Anyway, 2019 was the year that I started making a point of going to see movies that I felt it was important to support. It's not that I had been likely to see movies that screamed "Bad idea! at me before; that wasn't the change. Instead, realizing that who was in the lead and wrote the screenplay and directed affected the ideas that would be put forth, and that it mattered and I should vote with my dollars, that was kind of new. 

That was also the year I started watching the works of these Black directors, so it all circles back.

Thursday, September 24, 2020

Director Spotlight: AMMA ASSANTE

Had already seen: A United Kingdom (2016)
Watched for this: Belle (2013), A Way of Life (2004), Nokia "No Time To Die" commercial
Have not seen: Where Hands Touch (2018), two episodes each of The Handmaid's Tale and Mrs. America

I could probably have managed to watch Where Hands Touch, but I was pretty sure I didn't want to. More on that tomorrow.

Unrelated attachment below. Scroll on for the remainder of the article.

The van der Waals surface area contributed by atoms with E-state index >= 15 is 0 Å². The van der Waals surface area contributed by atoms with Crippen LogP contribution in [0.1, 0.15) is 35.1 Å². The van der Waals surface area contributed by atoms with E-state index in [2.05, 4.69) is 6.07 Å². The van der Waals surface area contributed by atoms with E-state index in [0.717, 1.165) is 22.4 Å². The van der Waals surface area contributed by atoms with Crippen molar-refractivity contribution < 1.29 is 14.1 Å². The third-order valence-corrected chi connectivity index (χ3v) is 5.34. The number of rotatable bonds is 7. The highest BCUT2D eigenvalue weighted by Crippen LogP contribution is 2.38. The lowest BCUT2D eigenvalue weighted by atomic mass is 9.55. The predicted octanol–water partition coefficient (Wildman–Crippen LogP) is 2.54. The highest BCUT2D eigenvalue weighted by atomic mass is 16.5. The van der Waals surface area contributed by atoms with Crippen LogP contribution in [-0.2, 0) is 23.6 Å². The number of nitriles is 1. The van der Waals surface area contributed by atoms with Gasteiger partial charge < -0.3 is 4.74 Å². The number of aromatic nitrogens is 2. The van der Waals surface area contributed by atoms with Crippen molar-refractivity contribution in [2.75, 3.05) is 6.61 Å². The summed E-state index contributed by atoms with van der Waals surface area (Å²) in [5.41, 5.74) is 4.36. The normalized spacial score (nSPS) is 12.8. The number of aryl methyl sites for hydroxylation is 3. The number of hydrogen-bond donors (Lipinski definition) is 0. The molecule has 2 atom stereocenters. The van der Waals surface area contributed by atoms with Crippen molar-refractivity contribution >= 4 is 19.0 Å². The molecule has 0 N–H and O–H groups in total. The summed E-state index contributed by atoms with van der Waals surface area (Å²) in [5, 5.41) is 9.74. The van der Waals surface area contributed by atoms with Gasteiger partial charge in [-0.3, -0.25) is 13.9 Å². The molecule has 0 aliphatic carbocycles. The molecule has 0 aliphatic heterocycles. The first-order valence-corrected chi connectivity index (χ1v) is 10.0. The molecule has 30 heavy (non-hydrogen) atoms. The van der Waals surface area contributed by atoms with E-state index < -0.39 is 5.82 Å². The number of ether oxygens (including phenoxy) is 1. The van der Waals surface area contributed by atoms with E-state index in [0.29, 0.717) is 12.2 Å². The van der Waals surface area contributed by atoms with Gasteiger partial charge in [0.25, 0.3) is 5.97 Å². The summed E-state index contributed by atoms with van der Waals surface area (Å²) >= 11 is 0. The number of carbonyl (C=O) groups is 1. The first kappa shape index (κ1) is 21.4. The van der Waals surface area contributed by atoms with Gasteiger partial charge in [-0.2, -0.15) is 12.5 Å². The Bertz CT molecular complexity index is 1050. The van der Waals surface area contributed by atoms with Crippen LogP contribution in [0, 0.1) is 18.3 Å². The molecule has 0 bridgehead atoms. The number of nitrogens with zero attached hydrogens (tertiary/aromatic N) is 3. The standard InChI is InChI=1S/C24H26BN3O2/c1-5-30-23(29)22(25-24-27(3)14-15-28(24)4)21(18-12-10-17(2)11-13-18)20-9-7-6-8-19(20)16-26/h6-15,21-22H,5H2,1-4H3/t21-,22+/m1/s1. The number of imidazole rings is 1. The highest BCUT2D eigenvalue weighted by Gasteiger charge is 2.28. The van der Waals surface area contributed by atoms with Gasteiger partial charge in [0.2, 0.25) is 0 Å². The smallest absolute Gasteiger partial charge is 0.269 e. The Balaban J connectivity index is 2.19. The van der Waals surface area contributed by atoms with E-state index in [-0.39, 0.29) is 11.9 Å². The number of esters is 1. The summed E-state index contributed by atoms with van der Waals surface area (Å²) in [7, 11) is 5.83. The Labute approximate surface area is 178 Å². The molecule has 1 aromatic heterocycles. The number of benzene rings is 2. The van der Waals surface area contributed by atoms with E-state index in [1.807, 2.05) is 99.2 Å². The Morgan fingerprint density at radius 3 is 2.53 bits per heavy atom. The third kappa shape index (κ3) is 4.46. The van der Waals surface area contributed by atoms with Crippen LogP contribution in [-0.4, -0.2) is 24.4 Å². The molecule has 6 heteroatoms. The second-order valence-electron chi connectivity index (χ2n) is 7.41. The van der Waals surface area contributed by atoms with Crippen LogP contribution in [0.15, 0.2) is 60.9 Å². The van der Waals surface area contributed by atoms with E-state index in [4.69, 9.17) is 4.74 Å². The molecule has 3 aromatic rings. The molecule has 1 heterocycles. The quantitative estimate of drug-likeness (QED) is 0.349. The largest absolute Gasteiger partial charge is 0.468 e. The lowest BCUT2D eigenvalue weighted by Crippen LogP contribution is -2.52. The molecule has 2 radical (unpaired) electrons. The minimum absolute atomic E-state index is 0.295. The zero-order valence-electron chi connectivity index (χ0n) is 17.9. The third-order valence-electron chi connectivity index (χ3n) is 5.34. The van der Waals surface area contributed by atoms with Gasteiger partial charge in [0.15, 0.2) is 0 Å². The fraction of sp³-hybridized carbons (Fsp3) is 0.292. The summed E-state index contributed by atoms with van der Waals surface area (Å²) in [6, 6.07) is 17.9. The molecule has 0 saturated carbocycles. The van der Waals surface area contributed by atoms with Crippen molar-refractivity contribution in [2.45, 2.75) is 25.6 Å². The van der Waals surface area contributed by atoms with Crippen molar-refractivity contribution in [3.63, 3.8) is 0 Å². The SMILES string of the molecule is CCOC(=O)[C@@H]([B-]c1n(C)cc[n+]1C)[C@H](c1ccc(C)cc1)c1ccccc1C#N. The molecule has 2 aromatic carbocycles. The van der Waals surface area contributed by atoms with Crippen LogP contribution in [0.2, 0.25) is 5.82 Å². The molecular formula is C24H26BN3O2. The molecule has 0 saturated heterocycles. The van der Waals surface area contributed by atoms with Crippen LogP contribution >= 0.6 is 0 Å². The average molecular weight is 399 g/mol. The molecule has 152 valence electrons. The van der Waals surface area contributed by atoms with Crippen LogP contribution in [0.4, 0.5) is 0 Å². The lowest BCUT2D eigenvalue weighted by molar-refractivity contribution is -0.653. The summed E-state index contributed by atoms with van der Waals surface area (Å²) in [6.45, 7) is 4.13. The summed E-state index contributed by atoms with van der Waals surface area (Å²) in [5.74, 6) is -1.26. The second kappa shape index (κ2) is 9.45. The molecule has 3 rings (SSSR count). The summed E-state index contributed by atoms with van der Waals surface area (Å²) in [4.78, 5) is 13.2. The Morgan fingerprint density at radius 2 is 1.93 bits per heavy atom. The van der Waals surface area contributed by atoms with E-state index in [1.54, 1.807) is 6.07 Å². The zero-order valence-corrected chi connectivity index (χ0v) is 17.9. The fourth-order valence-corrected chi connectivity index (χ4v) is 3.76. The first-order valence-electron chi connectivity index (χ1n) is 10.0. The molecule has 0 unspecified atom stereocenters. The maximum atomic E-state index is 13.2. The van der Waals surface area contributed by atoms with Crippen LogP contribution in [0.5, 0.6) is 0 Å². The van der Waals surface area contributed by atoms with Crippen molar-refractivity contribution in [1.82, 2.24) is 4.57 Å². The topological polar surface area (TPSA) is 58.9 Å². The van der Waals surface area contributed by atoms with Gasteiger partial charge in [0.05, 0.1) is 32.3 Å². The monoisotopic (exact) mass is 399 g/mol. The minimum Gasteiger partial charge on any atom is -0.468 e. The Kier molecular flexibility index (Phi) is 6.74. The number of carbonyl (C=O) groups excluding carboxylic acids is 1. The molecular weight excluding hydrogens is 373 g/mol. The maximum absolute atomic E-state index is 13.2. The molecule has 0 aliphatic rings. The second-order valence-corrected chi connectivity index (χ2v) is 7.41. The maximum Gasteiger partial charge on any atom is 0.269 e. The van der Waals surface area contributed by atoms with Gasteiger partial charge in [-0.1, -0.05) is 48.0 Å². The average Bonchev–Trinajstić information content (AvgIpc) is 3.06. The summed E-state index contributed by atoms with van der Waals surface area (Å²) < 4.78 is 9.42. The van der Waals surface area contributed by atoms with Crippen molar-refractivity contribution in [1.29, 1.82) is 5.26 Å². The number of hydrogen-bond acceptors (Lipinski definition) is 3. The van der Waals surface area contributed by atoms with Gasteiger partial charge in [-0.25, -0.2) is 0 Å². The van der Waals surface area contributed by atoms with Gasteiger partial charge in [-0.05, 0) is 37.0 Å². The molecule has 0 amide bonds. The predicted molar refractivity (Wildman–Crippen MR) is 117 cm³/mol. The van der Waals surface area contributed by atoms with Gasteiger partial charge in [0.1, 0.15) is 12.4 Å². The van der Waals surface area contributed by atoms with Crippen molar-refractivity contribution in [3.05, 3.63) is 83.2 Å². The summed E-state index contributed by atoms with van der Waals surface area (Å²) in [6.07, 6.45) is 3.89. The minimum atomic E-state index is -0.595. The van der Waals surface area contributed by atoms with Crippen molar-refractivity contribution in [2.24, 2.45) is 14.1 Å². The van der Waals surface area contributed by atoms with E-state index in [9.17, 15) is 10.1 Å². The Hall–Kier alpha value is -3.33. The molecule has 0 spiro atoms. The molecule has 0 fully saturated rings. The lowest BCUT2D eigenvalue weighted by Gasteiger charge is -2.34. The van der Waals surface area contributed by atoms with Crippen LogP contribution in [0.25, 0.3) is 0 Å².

Amma Assante is a bit different from the other directors is that she is British, born in London. I am sure that affects her outlook on a variety of topics, including class. I included her because my sisters and I had really enjoyed A United Kingdom and I had heard good things about Belle, so wanted to watch it anyway.

It is notable how different the three films watched are in their settings and characters. A United Kingdom spans mid-20th century England and Botswana, with characters from the working class dealing with royalty and government functionaries, as well as the colonizers abroad. Belle is set in 19th century England, and strictly upper-class, but facing issues of race and illegitimacy. Then A Way of Life is early 21st century, set squalidly among the urban poor in Cardiff, Wales.

A United Kingdom remains my favorite, but it also the one where the director needed to slice a little. The lead-in to the conflict - where Seretse and Ruth fall in love - feels overly long and drawn out. I understand why it feels important to show that start, but the interactions between David Oyelowo and Rosamund Pike show so much tenderness and devotion via both the acting and the script that the movie would have been better for simply trusting them. Belle is much more even, perhaps simply for trying to tell a simpler story.

But where I really want to focus is on A Way of Life. I need to rant a bit, though not at Assante.